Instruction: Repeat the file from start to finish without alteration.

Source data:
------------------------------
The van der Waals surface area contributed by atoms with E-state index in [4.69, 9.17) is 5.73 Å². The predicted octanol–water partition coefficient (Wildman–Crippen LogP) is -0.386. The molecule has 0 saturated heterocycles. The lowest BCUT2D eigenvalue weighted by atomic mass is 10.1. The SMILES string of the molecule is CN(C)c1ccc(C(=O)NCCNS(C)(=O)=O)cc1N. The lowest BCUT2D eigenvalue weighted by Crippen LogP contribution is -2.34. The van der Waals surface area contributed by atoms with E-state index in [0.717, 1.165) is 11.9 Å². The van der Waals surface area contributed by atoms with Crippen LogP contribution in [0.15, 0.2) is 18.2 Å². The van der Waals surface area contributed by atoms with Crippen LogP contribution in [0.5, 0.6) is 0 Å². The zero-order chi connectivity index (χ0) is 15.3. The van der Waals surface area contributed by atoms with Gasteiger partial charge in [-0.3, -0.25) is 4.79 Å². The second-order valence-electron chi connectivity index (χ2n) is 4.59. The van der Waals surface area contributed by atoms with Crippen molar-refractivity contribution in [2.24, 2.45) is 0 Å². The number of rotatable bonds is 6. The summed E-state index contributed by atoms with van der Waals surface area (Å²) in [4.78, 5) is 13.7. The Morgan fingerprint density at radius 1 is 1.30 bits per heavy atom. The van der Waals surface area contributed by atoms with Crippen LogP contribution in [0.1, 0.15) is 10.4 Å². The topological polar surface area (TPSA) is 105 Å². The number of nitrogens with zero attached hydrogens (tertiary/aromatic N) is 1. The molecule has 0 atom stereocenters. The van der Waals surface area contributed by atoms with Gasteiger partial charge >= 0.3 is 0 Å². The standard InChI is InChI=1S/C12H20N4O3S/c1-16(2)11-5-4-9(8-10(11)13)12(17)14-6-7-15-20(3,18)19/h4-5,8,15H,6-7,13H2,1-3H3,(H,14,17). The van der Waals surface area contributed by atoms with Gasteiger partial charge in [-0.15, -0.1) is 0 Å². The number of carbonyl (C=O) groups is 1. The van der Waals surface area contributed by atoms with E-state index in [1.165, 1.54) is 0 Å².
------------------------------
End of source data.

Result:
The van der Waals surface area contributed by atoms with E-state index in [4.69, 9.17) is 5.73 Å². The predicted octanol–water partition coefficient (Wildman–Crippen LogP) is -0.386. The molecule has 0 saturated heterocycles. The lowest BCUT2D eigenvalue weighted by atomic mass is 10.1. The SMILES string of the molecule is CN(C)c1ccc(C(=O)NCCNS(C)(=O)=O)cc1N. The lowest BCUT2D eigenvalue weighted by Crippen LogP contribution is -2.34. The van der Waals surface area contributed by atoms with E-state index in [0.717, 1.165) is 11.9 Å². The van der Waals surface area contributed by atoms with Crippen LogP contribution in [0.15, 0.2) is 18.2 Å². The van der Waals surface area contributed by atoms with Crippen LogP contribution in [0.5, 0.6) is 0 Å². The zero-order chi connectivity index (χ0) is 15.3. The van der Waals surface area contributed by atoms with Gasteiger partial charge in [-0.3, -0.25) is 4.79 Å². The second-order valence-electron chi connectivity index (χ2n) is 4.59. The van der Waals surface area contributed by atoms with Crippen molar-refractivity contribution in [2.24, 2.45) is 0 Å². The number of rotatable bonds is 6. The summed E-state index contributed by atoms with van der Waals surface area (Å²) in [4.78, 5) is 13.7. The Morgan fingerprint density at radius 1 is 1.30 bits per heavy atom. The van der Waals surface area contributed by atoms with Crippen LogP contribution in [0.1, 0.15) is 10.4 Å². The topological polar surface area (TPSA) is 105 Å². The number of nitrogens with zero attached hydrogens (tertiary/aromatic N) is 1. The molecule has 0 atom stereocenters. The van der Waals surface area contributed by atoms with Gasteiger partial charge >= 0.3 is 0 Å². The standard InChI is InChI=1S/C12H20N4O3S/c1-16(2)11-5-4-9(8-10(11)13)12(17)14-6-7-15-20(3,18)19/h4-5,8,15H,6-7,13H2,1-3H3,(H,14,17). The van der Waals surface area contributed by atoms with Gasteiger partial charge in [-0.15, -0.1) is 0 Å². The number of carbonyl (C=O) groups is 1. The van der Waals surface area contributed by atoms with E-state index in [1.165, 1.54) is 0 Å².